Early in Tommy Orange’s first novel, There There (2018), an aspiring documentarian named Dene Oxendene is applying for a modest arts grant to complete a film project that his uncle began. An enrolled member of the Cheyenne and Arapaho Tribes of Oklahoma, Dene wants to interview members of the Native American community in his hometown—Oakland, California—and ask his people how they got there and what their lives are like. Outside the room where the grants panel has convened, he meets Rob, a smug white hipster who is also seeking funding, “probably working with kids on a garbage-art project.”

Their brief conversation gives Orange the chance to explore the implications of his novel’s title. Rob asks Dene if he knows what Gertrude Stein said about Oakland. In fact the quote is meaningful to Dene, who found it in Stein’s Everybody’s Autobiography:

She was talking about how the place where she’d grown up in Oakland had changed so much, that so much development had happened there, that the there of her childhood, the there there, was gone, there was no there there anymore.

But Dene pretends not to get the reference and lets Rob quote Stein to him “in a kind of whisper, with this goofy openmouthed smile Dene wants to punch.”

Dene understands that the void or absence—the nothing there there—means something very different to his family and friends than to Stein or to Rob, to whom the phrase promises a cheap apartment in a gentrifying neighborhood. Dene knows that

for Native people in this country, all over the Americas, it’s been developed over, buried ancestral land, glass and concrete and wire and steel, unreturnable covered memory. There is no there there.

There There and Wandering Stars—Orange’s second novel, which describes what happened generations before and immediately after the events in the earlier book—can be read as a densely populated, tightly plotted, and thoughtful response to Rob, to Gertrude Stein, and, more importantly, to the myths about and distortions of the history and the current situation of indigenous people in this country. In fact there’s plenty of there there. The neighborhood is a horror show of poverty, addiction, violence, and suicide all taking place in an immensely vital community with ancient traditions and customs, a network of extended families, neighbors, and friends connected in complex and surprising ways.

Dene’s pitch to the grants panel judges might almost seem like a précis of Orange’s literary project:

I want to bring something new to the vision of the Native experience…. We haven’t seen the Urban Indian story. What we’ve seen is full of the kinds of stereotypes that are the reason no one is interested in the Native story in general, it’s too sad, so sad it can’t even be entertaining, but more importantly because of the way it’s been portrayed, it looks pathetic, and we perpetuate that, but…the whole picture is not pathetic, and the individual people and stories that you come across are not pathetic or weak or in need of pity, and there is real passion there, and rage, and that’s part of what I’m bringing to the project, because I feel that way too.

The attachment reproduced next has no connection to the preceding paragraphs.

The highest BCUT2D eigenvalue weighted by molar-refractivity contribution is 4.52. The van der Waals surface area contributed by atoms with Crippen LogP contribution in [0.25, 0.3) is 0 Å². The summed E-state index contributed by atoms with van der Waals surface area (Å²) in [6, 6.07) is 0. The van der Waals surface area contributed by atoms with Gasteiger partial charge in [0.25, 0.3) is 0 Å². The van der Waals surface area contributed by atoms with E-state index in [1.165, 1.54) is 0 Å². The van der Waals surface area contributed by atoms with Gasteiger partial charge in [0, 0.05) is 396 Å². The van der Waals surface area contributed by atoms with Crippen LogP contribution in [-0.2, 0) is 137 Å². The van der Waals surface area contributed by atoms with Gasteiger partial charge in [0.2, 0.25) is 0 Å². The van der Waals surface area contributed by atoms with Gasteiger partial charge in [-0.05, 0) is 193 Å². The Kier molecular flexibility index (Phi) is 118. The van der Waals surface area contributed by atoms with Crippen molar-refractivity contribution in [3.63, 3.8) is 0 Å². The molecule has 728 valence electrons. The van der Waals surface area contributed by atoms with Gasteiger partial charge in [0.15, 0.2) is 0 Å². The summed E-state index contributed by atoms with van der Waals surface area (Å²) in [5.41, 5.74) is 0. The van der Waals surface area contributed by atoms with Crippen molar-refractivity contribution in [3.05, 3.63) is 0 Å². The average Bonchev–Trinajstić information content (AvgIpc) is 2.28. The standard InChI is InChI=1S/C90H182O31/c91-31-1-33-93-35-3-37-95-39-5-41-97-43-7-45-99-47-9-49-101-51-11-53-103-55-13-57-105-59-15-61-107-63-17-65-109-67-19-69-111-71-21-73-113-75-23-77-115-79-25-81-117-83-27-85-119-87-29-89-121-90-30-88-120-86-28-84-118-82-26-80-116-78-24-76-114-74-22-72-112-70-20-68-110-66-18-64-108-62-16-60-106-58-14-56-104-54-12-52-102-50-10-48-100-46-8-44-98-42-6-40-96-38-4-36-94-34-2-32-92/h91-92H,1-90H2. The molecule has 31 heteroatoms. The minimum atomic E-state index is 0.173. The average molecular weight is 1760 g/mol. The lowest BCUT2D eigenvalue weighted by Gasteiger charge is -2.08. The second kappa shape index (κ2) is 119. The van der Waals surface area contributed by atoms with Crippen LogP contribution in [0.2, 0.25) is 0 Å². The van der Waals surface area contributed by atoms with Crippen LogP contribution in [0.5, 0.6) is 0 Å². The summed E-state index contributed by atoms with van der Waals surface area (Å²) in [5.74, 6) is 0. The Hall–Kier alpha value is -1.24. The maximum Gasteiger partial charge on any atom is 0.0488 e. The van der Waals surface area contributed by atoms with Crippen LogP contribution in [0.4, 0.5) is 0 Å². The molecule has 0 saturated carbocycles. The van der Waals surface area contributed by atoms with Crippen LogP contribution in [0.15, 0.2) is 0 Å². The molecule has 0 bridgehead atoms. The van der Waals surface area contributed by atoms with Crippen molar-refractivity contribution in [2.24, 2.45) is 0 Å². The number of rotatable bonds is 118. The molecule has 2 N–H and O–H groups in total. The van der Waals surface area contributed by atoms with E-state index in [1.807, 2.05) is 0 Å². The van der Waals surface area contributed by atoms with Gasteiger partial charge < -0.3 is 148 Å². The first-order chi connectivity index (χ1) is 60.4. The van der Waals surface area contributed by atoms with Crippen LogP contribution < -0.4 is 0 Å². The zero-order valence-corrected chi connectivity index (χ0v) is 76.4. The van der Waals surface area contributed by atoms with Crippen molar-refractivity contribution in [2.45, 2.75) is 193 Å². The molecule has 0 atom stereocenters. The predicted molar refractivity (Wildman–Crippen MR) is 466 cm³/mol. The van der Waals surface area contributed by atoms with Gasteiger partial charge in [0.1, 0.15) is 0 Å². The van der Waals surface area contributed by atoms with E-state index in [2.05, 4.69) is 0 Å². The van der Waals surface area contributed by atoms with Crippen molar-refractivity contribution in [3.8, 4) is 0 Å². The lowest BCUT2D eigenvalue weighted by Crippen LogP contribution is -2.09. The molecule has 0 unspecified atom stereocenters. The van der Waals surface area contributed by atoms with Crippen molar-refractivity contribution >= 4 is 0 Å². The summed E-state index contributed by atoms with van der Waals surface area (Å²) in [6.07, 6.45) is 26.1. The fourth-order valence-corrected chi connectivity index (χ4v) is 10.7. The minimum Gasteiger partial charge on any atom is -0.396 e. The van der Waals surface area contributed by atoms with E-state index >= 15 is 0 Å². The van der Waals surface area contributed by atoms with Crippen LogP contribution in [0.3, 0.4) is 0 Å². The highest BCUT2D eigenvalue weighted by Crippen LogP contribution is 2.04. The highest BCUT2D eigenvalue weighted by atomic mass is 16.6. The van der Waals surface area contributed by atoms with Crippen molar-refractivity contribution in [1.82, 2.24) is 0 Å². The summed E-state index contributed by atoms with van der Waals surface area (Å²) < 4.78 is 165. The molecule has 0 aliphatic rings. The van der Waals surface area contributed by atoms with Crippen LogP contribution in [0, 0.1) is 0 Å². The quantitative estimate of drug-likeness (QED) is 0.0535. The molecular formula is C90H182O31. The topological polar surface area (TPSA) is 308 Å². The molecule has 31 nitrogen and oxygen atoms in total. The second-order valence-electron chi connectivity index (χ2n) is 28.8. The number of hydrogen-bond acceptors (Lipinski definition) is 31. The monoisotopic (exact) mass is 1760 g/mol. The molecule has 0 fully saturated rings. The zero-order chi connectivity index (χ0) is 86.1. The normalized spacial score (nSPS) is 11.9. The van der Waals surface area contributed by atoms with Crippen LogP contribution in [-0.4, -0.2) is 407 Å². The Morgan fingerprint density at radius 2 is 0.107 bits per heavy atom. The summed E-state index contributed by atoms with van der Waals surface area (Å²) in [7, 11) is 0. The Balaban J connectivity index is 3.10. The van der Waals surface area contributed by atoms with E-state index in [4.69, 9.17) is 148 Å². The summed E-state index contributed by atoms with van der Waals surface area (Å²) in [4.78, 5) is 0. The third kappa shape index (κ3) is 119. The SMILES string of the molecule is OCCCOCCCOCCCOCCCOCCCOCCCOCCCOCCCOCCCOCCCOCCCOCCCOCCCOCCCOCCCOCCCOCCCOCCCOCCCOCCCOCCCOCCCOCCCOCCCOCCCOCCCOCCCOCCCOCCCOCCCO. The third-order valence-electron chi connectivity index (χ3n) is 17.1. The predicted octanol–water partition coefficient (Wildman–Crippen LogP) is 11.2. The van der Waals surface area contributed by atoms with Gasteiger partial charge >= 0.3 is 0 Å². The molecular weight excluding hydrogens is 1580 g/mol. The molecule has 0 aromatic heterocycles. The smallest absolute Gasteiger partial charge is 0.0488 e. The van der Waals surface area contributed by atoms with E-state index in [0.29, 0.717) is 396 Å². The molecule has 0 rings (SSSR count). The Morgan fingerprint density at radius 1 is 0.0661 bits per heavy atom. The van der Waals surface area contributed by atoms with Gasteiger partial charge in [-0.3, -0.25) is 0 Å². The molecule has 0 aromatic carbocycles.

But it soon becomes clear that Orange is doing something way beyond Dene’s reach, no matter how much grant money he gets. Deploying the capaciousness and elasticity of the novel form, Orange switches back and forth from the intimate to the panoramic, from the present to the past. He can probe deeply into each character’s psyche, revealing what that person would never have admitted on camera. Then he can pull back to give us an overview of the social, political, and economic forces that have helped shape their circumstances and identities, their connections to the wider world. He can shift from century to century, city to city, and call upon as many voices as he needs to tell his multilayered story.

One such voice is that of Edwin Black—isolated, rudderless, overweight—who has spent his entire college career as a Native American studies major, much of it trying to understand his own roots: “Dissecting tribal histories, looking for signs, something that…felt familiar.” Obsessed with his chronic constipation, he’s essentially retreated into his computer, scrolling, gaming, gambling, creating attractive avatars of himself. But at moments he still thinks about the nature and purpose of Native art:

The problem with Indigenous art in general is that it’s stuck in the past. The catch, or the double bind, about the whole thing is this: If it isn’t pulling from tradition, how is it Indigenous? And if it is stuck in tradition, in the past, how can it be relevant to other Indigenous people living now, how can it be modern?

That sounds like Orange speaking through nerdy, poor, sad Edwin, asking the important questions that Orange’s books set out to answer.


Surely some of Orange’s acclaim and popularity (There There was a finalist for a Pulitzer Prize, the copy on my desk is in its twenty-sixth printing, and Wandering Stars is also a best seller) has to do with his ability to make the reader care deeply about what happens to his numerous characters. Each book employs more than a dozen points of view or first-person narrators, and each chapter may introduce subsidiary figures. We move from one voice, one perspective, to another, registering the private histories, aspirations, and eccentricities that make each individual distinct, though at moments we may find ourselves wondering where exactly we’ve met that person before.